Relevance and ImpaceHumankind is one of the two or three major driving environmental forces on Earth today. Over the past several decades we have come to a global awareness of societal ability to affect major Earth system functions, including cycles of water, nutrients, and even climate. Our information on the consequences to both natural ecosystems and human-dominated systems has grown commensurately with our understanding of the human role in changing Earth processes. There is a good chance that some of the changes now occurring due to human actions are irrevocable, launching the Earth into excursions in biogeochemical and water cycling never seen before in the four billion year history of the planet. Society relies completely on natural ecosystem functions for economic and social well-being, and very life support. Integrated Assessments are tools to gather, evaluate, and synthesize information that is important to society and land managers. Thay can include physical and ecosystem research, economic and social science inputs, and collaborative efforts between scientists and decision makers.
Documenting Naturally Occurring Bacteria in Bats
Bat with white-nose syndrome. Photograph by U.S. Fish & Wildlife Service.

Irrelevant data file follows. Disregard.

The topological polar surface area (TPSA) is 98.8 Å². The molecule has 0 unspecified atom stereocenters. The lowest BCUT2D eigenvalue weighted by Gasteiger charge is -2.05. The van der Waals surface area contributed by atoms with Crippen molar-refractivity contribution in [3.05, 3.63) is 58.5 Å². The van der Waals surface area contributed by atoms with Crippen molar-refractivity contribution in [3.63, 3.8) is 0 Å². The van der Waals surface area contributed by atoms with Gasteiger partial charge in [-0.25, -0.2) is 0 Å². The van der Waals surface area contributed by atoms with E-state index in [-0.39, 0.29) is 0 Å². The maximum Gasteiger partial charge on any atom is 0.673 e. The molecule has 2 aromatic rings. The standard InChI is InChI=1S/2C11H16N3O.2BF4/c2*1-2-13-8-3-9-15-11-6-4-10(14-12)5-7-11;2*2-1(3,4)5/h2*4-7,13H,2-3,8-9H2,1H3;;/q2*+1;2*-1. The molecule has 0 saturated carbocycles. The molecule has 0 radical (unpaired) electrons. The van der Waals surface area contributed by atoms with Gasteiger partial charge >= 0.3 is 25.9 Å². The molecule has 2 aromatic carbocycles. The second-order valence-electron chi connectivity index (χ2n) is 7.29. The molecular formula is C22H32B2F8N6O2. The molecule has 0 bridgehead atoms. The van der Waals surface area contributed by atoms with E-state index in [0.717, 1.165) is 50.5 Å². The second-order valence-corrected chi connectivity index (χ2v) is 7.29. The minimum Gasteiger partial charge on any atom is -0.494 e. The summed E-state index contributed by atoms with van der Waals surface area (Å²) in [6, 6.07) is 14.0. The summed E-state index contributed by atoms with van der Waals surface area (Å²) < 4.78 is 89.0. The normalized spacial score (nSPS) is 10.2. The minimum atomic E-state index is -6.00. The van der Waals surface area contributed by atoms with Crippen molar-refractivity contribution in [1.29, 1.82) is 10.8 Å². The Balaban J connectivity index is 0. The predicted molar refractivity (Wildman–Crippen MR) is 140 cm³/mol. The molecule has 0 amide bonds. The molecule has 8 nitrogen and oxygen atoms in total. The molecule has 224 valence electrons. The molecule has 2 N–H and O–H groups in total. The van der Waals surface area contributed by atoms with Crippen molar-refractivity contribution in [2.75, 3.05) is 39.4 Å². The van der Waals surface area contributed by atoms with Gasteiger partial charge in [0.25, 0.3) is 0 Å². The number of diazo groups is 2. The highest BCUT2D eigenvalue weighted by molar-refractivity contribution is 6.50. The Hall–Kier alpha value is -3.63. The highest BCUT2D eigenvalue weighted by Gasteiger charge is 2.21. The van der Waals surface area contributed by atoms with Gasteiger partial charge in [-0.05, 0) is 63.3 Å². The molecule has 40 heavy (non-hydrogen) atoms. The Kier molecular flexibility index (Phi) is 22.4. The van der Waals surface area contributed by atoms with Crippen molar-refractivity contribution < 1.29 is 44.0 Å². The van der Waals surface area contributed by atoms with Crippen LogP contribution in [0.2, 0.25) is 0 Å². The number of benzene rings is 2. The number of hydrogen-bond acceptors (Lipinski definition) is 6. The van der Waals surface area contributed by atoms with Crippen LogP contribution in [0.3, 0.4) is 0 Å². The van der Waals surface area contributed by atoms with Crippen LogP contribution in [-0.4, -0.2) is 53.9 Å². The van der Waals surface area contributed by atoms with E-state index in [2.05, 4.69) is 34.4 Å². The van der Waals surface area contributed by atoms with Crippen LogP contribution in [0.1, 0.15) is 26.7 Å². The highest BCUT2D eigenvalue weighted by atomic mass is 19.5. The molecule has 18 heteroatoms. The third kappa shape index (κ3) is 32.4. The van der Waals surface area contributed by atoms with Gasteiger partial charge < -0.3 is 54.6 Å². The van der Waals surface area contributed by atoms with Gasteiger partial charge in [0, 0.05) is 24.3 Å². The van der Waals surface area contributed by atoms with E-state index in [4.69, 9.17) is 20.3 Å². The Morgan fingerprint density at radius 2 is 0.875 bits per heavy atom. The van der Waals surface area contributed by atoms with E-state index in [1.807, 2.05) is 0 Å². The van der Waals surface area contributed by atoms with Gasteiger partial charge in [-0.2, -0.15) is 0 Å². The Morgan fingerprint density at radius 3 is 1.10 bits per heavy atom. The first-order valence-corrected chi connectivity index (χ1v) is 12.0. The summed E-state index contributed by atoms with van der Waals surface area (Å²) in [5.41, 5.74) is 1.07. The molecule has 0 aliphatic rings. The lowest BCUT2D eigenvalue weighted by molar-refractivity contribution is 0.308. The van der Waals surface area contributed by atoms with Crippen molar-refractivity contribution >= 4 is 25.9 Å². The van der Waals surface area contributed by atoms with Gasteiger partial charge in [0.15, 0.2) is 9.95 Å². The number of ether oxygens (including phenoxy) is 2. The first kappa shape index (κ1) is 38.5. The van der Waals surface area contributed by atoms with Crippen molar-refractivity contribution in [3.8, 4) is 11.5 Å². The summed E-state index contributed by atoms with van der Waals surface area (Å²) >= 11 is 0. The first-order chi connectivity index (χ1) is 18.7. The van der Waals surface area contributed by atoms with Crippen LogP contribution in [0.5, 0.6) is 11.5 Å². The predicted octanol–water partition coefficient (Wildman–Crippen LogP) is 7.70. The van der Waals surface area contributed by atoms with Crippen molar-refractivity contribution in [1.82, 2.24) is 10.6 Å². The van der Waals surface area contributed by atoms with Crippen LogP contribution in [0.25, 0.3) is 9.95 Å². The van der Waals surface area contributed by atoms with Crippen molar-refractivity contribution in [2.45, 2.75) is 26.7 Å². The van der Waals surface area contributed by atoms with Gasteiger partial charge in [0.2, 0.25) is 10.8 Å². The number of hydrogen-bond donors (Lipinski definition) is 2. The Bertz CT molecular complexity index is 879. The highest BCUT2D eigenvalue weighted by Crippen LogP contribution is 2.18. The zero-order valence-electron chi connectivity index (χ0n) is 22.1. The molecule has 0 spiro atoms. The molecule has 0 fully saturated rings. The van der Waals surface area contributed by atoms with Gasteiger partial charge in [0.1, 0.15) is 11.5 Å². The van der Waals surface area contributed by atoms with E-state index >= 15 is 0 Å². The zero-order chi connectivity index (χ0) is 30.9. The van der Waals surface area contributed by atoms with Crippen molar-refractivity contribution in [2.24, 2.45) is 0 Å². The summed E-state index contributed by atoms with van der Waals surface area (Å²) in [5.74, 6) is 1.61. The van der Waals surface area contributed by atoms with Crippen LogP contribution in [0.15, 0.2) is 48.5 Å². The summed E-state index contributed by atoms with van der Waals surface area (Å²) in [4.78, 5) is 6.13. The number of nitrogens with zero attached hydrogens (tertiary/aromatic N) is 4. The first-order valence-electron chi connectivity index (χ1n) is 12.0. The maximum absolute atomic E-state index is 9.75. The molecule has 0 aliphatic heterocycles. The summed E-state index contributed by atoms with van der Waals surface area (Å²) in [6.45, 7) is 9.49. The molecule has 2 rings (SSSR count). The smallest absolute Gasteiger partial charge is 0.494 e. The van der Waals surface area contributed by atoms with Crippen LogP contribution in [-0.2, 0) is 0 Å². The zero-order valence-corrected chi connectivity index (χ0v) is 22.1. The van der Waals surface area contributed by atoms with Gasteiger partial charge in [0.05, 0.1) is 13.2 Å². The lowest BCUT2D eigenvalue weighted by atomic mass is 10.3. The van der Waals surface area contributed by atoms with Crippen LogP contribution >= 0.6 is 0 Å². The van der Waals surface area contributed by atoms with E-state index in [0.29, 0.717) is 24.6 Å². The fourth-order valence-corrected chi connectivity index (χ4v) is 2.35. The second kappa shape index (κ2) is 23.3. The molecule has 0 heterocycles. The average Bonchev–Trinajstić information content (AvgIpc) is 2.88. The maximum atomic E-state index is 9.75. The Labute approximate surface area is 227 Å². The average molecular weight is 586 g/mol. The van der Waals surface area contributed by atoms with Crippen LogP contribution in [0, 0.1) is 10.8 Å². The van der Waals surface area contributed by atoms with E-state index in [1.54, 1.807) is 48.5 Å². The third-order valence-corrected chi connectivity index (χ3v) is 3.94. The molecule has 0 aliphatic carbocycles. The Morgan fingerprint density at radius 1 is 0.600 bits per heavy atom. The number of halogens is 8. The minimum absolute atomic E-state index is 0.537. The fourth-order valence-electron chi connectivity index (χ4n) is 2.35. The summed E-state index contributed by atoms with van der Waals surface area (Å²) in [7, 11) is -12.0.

White-nose syndrome (WNS) and/or Pseudogymnoascus destructans (P.d.), the causal agent, has spread westward across 26 states and 5 provinces within the eastern United States and Canada, respectively, over a short period of time. In 2015, three tri-colored bats (Perimyotis subflavus), a species found primarily in the eastern United States, tested positive for P.d. in eastern Oklahoma. Until March 2016, the discovery of WNS and P.d. in Washington state, these records represented the westernmost occurrence of the disease causing fungus. In addition, records of P.d from eastern Oklahoma are also on the same latitude and trajectory as a possible corridor to the western United States via northeastern New Mexico and southeastern Colorado. In 2003, tri-colored bats were discovered in northeastern New Mexico, thus suggesting that this species is moving into the West via the riparian corridors of northeastern New Mexico.
Given the proximity of Bent’s Old Fort National Historic Site (BEOL, approx. 135 km away) in southeastern Colorado and Capulin Volcano National Monument (CAVO, approx. 75 km away) in northeastern New Mexico to the record of P. subflavus recorded in 2003, these two monuments are at the frontline to the introduction of P.d. and WNS. Further, Pecos National Historic Park (PECO) is at an ecotone between grassland-woodland and montane forest relative to the two aforementioned national parks and likely possess a greater diversity of bat species that could be affected by WNS. Overall, these sites serve as critical locations prior to exposure to P.d. for the diagnosis of naturally occurring microbiota that could act as natural defenses against WNS.